Neurotheology: Is Spiritual Experience All in Your Head?

Neurotheology: Is Spiritual Experience All in Your Head? May 20, 2024

Ever had a spiritual experience that upon reflection, you wondered if it was all in your head? Neurotheology attempts to answer this.

Image by Gerd Altmann from Pixabay

In a May 14, 2024 edition of NPR’s On Point, journalist Meghna Chakrabarti interviews Dr. Andrew Newberg. As Director of Research at Marcus Institute of Integrative Health and a professor at Thomas Jefferson University and Hospital, Newberg studies human brain activity during spiritual encounters. In the interview, Newberg discusses brainwave patterns collected from people across the religious spectrum, from Catholic nuns and Muslim mystics to Buddhist monks and Brazilian mediums. His brain scans do not reveal which spiritual occurrences are true and valid—that is beyond the scope of science. Instead, they show brain activity that is common to human beings having a spiritual experience.



A pioneer of neurotheology, Newberg reflects on his Jewish upbringing, crediting his father for his curiosity. As a child, when he asked his father spiritual questions based on their shared tradition, his dad answered his queries with more questions. “What do you think?” his father would say. This prompted Newberg to seek answers for himself, instead of accepting whatever ideas were handed to him.

Newberg admits that his field cannot determine what is objectively real. But it can help us to understand how our brains respond to the subjective events inside our heads when we touch the divine.

Newberg says that when people engage in spiritual incidents that involve focus or concentration, the brain’s frontal lobes light up. Yet, when people have experiences that they describe as God or a spirit doing something to them—in other words, when they are the object rather than the subject of the encounter—the frontal lobes decrease in activity.

Newberg describes the occurrence of a Brazilian medium whose channeling event fired linguistic centers of her brain that didn’t fire at baseline. This causes one to wonder whether the spiritual incident allowed her to tap into a deeper linguistic reserve than she normally accesses—or whether she actually connected with a spiritual being that communicates with a different vocabulary from her own. Using brain scans, Newberg does not attempt to determine the validity of the channeling experience. He simply evaluates the cerebral event.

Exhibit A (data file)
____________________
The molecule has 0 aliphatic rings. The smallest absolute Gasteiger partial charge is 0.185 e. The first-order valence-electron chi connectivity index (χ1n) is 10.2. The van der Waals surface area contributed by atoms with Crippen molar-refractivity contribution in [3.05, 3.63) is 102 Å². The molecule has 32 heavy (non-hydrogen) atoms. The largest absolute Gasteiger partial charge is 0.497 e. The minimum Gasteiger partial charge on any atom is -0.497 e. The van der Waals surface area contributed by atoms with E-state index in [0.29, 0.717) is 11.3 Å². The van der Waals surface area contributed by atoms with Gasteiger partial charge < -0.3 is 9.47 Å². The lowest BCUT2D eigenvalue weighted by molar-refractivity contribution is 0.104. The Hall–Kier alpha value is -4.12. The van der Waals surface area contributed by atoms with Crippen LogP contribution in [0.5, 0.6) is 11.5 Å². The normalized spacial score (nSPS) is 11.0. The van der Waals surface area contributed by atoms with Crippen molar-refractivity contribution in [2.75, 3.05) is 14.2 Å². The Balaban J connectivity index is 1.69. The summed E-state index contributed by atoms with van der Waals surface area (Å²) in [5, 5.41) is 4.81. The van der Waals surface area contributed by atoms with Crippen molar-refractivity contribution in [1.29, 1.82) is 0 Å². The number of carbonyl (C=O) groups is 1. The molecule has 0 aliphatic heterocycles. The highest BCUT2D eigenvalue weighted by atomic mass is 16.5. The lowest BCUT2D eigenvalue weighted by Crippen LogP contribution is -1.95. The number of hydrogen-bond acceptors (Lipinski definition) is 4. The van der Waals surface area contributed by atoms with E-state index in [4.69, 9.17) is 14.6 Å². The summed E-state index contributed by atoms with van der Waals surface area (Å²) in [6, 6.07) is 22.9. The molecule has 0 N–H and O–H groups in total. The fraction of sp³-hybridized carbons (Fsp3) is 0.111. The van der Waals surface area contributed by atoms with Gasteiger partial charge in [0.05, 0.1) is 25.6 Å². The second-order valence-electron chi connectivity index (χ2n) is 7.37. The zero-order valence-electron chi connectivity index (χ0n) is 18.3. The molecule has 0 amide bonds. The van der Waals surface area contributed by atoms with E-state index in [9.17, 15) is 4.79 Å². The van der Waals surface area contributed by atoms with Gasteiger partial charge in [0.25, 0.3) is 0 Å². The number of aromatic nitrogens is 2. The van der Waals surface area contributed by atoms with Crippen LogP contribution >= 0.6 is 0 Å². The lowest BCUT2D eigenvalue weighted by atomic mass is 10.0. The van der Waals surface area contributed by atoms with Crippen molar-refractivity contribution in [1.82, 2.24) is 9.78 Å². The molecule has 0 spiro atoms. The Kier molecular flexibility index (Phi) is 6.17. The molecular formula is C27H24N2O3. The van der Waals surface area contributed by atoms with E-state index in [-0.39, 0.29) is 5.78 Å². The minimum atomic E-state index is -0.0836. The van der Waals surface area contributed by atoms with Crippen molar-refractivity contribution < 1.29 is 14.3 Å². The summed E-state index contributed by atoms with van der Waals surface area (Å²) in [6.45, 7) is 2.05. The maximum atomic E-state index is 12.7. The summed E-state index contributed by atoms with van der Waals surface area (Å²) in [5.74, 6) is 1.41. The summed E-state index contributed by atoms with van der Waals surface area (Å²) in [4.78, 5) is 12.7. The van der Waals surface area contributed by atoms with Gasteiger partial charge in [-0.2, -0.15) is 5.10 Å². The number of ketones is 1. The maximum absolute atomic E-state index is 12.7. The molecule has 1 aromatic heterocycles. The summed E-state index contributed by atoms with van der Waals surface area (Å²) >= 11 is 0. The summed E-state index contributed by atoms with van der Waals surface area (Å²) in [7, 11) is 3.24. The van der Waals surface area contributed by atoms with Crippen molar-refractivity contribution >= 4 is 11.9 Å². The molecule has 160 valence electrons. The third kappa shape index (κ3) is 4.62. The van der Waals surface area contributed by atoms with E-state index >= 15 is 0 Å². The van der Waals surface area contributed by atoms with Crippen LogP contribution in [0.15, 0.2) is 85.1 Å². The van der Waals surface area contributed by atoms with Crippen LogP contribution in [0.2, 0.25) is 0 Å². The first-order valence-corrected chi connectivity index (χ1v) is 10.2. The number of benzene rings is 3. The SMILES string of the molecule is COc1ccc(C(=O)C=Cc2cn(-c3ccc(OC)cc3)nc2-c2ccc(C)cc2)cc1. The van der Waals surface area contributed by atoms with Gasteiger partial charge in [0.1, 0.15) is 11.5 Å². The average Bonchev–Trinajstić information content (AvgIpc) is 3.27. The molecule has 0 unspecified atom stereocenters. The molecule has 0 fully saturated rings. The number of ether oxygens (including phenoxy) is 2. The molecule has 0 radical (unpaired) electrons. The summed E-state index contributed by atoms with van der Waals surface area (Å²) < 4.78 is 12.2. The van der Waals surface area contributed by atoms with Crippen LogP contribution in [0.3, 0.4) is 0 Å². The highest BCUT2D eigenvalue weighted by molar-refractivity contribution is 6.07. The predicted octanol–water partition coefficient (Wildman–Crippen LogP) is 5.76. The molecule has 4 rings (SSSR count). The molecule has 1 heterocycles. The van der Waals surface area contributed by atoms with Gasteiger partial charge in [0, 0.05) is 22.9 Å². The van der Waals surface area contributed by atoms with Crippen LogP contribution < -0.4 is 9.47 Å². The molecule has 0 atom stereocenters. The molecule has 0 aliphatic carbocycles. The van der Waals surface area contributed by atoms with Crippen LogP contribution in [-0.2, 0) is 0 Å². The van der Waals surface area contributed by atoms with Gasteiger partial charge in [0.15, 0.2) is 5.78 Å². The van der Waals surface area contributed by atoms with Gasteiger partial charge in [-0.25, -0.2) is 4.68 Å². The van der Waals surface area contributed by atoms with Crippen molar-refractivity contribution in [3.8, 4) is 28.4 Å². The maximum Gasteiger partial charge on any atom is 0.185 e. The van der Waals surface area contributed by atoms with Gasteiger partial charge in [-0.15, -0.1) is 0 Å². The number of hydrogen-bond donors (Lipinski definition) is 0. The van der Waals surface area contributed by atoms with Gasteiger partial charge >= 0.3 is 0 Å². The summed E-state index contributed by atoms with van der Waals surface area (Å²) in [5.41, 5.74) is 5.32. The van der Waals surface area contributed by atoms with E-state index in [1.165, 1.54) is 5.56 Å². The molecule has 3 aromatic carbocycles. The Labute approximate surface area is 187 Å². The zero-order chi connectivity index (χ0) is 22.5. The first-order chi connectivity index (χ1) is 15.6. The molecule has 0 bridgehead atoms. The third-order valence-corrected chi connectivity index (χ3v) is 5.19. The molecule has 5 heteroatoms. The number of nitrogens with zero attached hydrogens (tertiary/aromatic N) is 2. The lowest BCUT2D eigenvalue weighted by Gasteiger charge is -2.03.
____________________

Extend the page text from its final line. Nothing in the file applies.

Five Characteristics of Spiritual Experience

According to Newberg, neurotheology recognizes five key things that people tend to report when they have a spiritual experience. These are:

  1. Through spiritual occurrences, people feel more in touch with the divine and with other people.
  2. After the event, people can recount details with stunning precision. Memories of spiritual events tend to be more detailed than other recollections.
  3. People relate that spiritual happenings are more powerful and vivid than everyday events.
  4. Those who have spiritual incidents often say they are overcome by a power or being greater than they are. Most people relate these as positive happenings, though some test subjects recount frightening spiritual encounters.
  5. People say they have been somehow changed by their spiritual adventures.


Damascus Road Experiences

Christians often refer to such occasions in their own lives as “Damascus Road experiences.” This comes from the biblical account of Saul’s conversion from staunch persecutor of the Church to apostle and evangelist. Acts 9:1-9 relates this story:

Meanwhile Saul, still breathing threats and murder against the disciples of the Lord, went to the high priest and asked him for letters to the synagogues at Damascus, so that if he found any who belonged to the Way, men or women, he might bring them bound to Jerusalem. Now as he was going along and approaching Damascus, suddenly a light from heaven flashed around him. He fell to the ground and heard a voice saying to him, “Saul, Saul, why do you persecute me?” He asked, “Who are you, Lord?” The reply came, “I am Jesus, whom you are persecuting. But get up and enter the city, and you will be told what you are to do.” The men who were traveling with him stood speechless because they heard the voice but saw no one. Saul got up from the ground, and though his eyes were open, he could see nothing; so they led him by the hand and brought him into Damascus. For three days he was without sight and neither ate nor drank.

Paul underwent all five of these characteristics of spiritual encounters. This vision was so transformative that Saul changed his name to Paul. His surrender was so complete that he changed his vocation as well. It was so intense that it rendered him temporarily sightless. The apparition was so vivid that Paul recounts it numerous times in the New Testament, with great clarity of detail. And his sense of connectedness with God and others was so great that he understood his persecution of the Church as mistreatment of Jesus himself.